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Brych taking Turin final posting in his stride

UEFA Europa League final referee Felix Brych talks to UEFA.com about his mantra of taking one step at a time, the value of experience and a surprise phone call.

Felix Brych at the Juventus Stadium on the eve of the final
Felix Brych at the Juventus Stadium on the eve of the final ©Sportsfile

Felix Brych was the fourth official at last season's UEFA Europa League final and will be the man in the middle in Turin today – "the most important game" of his career and vindication for his step-by-step approach.

"When you start refereeing, you create new goals every step of the way," the referee from Munich told UEFA.com on the eve of the 2014 decider. "First you want to be one of the top referees in your region, then you want to be in the Bundesliga, then you want to be a FIFA referee. Once you're a FIFA referee, you begin to think about finals. Last year, I was fourth official for the final and of course the next step is to be in the middle."

That is exactly where Brych will be when Sevilla FC take on SL Benfica, and while it represents "the next step", he is confident that the two decades it took him to reach this stage mean he will be on terra firma. "Experience is vital for a game like this – you couldn't do it in the early stages of your career. I have something like 50 European matches to draw on, from all across Europe. You have to be physically fit and mentally strong, but experience is perhaps the biggest thing for games like this."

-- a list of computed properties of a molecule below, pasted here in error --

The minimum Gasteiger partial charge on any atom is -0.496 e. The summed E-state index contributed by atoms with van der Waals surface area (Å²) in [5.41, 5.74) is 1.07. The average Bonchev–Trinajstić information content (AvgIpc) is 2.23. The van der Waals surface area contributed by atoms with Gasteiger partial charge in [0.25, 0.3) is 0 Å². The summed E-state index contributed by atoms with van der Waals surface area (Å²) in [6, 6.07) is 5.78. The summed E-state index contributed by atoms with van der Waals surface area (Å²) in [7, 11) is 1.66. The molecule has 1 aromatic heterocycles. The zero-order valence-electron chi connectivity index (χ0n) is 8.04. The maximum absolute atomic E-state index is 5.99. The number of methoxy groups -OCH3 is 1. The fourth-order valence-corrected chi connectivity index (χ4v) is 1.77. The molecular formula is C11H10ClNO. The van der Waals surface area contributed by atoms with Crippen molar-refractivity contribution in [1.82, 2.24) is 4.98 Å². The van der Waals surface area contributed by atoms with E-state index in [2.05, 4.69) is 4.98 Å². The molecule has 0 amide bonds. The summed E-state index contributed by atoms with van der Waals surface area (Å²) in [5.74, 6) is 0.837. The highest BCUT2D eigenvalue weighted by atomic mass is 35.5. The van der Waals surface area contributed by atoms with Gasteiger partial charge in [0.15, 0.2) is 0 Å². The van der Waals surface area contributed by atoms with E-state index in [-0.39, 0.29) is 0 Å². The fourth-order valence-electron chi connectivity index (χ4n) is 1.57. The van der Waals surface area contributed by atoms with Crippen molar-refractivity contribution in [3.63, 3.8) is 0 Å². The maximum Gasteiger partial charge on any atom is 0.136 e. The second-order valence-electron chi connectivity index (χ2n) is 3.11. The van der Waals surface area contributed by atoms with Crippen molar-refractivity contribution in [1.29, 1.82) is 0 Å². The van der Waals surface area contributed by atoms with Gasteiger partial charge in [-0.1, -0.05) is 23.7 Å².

Brych cuts an assured figure as he surveys the scene from the mouth of the tunnel at the compact Juventus Stadium, its steep terracing meaning fans will be on top of the action this evening. He draws on that experience, and relates it to something he knows. "This is my first time here, but stadiums like these are typical for Germany, especially after the World Cup, so I'm used to this kind of setup," he says. "There won't be any surprises for me in that respect."

The 38-year-old has been studying the teams and players to ensure there are no shocks there, though he has learned to expect the unexpected. He was notably caught off-guard when his mobile phone rang as he was checking into a hotel ahead of a Bundesliga assignment. The voice on the other end, belonging to UEFA chief refereeing officer Pierluigi Collina, told him he had been selected for Turin.

It was the latest episode in a career which began with a disappointment. "I used to play and had an injury at the age of 18 but I always had interest in refereeing – I don't know why," Brych says. "Whenever I could, I always tried to do official matches at school – games between classes. It was always a special interest so when I got injured, I got the licence – an obvious first step." The first of many.

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